The Győr Jewish Community during the Holocaust
The Győr Jewish Community from the Outbreak of WWII until the Establishment of the Ghetto
In January 1941, the final census of the Hungarian population before the German occupation revealed that some 4,700 Jews lived in Győr – some 8% of the city's population. Most of them were merchants and industrialists. The city had two Jewish communities, Neolog and Orthodox, as well as diverse Jewish social organizations. Each community had its own grade school, and the Neologs also ran a vocational school.
Although Hungary was yet to be occupied by the Germans, the Jews suffered from Hungarian anti-Jewish laws. The Hungarians expelled the Jews from their places of business, stole their possessions and damaged the activities of the Jewish institutions. The Jewish community of Győr was not immune to the hardships of WWII. In 1942, most of the Jewish men of the city were recruited to forced labor in the framework of the "labor battalions"of the Hungarian Army. Hungary was an ally of Nazi Germany, and its army fought alongside Germany. Most of the Jewish men from Győr recruited for the "labor battalions" were sent to the Eastern Front, in Ukraine, where many lost their lives.
On 19 March 1944, Nazi Germany occupied Hungary, including Győr. In April, the Nazi occupiers took a census, finding that most of the Jews of the city, some 4,000 of them, were associated with the Neolog community, and the rest – with the Orthodox community.
The Germans disassembled the Jewish defense efforts and ordered the Jews of Győr to establish an alternative Jewish council, which would represent a number of Jewish communities in the region. Wood merchant Janos Biringer, who was active in the Neolog community, was appointed president of the regional Jewish council. Dr. Gyula Unger, the last president of the Neolog community in Győr, was appointed president of the local Jewish council.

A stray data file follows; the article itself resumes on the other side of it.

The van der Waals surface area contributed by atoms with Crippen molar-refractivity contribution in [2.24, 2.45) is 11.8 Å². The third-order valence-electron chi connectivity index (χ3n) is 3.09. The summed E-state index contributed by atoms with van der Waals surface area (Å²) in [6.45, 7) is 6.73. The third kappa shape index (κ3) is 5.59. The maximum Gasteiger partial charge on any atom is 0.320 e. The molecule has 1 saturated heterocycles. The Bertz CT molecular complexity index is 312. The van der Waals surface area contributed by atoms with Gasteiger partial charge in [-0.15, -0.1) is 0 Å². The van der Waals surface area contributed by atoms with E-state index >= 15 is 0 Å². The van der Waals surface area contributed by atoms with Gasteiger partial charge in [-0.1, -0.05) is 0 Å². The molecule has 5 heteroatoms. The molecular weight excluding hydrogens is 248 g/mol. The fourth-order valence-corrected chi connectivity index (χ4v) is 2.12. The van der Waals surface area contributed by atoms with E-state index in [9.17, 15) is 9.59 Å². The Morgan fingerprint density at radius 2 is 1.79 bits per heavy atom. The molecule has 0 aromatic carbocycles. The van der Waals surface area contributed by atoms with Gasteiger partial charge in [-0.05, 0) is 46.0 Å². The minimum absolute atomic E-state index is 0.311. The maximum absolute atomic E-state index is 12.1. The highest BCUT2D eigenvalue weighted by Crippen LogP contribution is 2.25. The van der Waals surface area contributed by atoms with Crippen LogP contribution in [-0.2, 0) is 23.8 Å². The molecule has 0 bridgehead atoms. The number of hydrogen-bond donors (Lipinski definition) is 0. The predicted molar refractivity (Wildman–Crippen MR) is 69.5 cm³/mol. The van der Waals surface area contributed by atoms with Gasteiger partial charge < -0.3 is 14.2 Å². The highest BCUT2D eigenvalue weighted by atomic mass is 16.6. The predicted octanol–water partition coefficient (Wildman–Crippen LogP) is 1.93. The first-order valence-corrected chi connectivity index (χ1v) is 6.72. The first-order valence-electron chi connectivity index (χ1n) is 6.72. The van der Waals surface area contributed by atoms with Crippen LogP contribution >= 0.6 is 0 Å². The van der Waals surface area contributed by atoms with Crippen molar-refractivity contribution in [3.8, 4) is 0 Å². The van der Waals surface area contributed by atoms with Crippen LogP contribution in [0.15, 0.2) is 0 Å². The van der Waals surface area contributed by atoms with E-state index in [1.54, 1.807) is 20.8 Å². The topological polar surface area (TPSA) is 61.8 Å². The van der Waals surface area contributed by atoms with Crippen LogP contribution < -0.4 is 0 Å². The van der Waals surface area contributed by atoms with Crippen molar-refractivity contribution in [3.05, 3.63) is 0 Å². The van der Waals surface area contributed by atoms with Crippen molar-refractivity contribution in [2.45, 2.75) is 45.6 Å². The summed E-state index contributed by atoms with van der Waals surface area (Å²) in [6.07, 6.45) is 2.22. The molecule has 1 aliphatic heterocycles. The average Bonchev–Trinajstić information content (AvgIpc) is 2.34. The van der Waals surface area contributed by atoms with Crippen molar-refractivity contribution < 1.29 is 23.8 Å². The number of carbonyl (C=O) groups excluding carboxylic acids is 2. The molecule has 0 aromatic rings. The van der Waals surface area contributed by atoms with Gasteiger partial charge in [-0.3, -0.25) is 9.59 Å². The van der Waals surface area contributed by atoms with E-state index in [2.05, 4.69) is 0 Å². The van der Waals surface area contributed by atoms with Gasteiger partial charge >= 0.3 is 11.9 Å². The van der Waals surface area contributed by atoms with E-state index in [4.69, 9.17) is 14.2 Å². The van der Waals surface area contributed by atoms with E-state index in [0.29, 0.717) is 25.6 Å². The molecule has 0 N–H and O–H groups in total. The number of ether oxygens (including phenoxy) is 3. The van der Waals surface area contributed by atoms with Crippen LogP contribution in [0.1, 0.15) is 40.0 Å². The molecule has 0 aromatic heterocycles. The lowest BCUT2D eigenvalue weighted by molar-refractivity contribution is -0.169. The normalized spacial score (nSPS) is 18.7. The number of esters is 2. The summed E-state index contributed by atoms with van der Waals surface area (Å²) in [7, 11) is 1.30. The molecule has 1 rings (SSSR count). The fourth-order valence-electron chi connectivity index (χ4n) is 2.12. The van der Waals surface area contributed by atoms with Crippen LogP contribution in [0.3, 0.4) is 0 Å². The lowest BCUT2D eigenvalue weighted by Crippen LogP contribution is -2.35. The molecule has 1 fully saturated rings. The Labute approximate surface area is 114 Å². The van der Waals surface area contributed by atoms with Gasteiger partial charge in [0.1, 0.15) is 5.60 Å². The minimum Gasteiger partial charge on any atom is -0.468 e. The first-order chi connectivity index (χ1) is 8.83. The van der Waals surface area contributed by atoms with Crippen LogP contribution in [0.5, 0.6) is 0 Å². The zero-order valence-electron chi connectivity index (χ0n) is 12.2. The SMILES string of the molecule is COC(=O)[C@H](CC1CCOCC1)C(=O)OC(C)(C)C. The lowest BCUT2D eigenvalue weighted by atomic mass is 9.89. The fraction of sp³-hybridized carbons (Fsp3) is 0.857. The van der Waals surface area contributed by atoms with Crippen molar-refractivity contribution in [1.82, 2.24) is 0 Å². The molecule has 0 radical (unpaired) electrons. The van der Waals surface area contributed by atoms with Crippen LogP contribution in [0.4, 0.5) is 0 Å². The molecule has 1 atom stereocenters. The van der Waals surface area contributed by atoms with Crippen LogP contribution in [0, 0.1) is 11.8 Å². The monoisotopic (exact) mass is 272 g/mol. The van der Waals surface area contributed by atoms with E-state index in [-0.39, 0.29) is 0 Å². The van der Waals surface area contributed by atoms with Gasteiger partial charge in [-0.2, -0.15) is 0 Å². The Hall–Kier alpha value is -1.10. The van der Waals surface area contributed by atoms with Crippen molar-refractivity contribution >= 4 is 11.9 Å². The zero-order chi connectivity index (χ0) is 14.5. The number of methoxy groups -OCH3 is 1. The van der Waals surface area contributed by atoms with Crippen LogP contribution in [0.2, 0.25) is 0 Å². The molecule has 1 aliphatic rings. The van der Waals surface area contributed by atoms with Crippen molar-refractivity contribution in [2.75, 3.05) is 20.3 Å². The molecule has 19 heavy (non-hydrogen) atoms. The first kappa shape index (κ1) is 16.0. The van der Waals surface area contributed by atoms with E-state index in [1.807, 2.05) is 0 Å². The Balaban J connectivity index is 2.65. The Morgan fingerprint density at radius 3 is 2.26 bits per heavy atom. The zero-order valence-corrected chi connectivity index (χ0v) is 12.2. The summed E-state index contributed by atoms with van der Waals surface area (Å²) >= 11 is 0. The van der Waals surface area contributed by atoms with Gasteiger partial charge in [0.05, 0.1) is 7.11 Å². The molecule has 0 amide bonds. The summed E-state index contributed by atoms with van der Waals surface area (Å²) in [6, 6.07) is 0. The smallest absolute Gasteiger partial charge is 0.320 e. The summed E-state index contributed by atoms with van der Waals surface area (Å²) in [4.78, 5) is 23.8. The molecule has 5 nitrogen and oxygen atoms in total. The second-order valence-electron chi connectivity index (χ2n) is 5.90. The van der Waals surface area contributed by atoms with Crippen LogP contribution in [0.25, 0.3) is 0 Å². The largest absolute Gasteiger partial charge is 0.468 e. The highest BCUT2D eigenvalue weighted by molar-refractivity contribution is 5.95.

On 10 May 1944, less than two months after the German occupation, the Mayor of Győr, Jeno Koller, ordered the Jews of the city to move to houses designated in the ghetto in two places – in the heart of the city and on the nearby island of Győrsziget, which belonged to the city's municipality. The move was to occur between 15-17 May. The Hungarian Interior Minister Andor Jaross objected the establishment of the ghetto in the center of the city, so the Jews were all forced to move to the Győrsziget ghetto by 31 May 1944. The ghetto was so overcrowded that the Jews had to leave their possessions outside of their apartments in the ghetto.
Jews were deported to Győr from across the Győr-Moson region. By the beginning of June 1944, after the deportation was complete, thousands of people were living in the Győrsziget ghetto in such terrible overcrowding that there were 30 people on average in every room. The Bishop of Győr, Vilmos Apor, protested to the Interior Minister at the overcrowding in the ghetto as well as the fact that Jews who had converted to Christianity were also included in its internees, but his protest fell on deaf ears.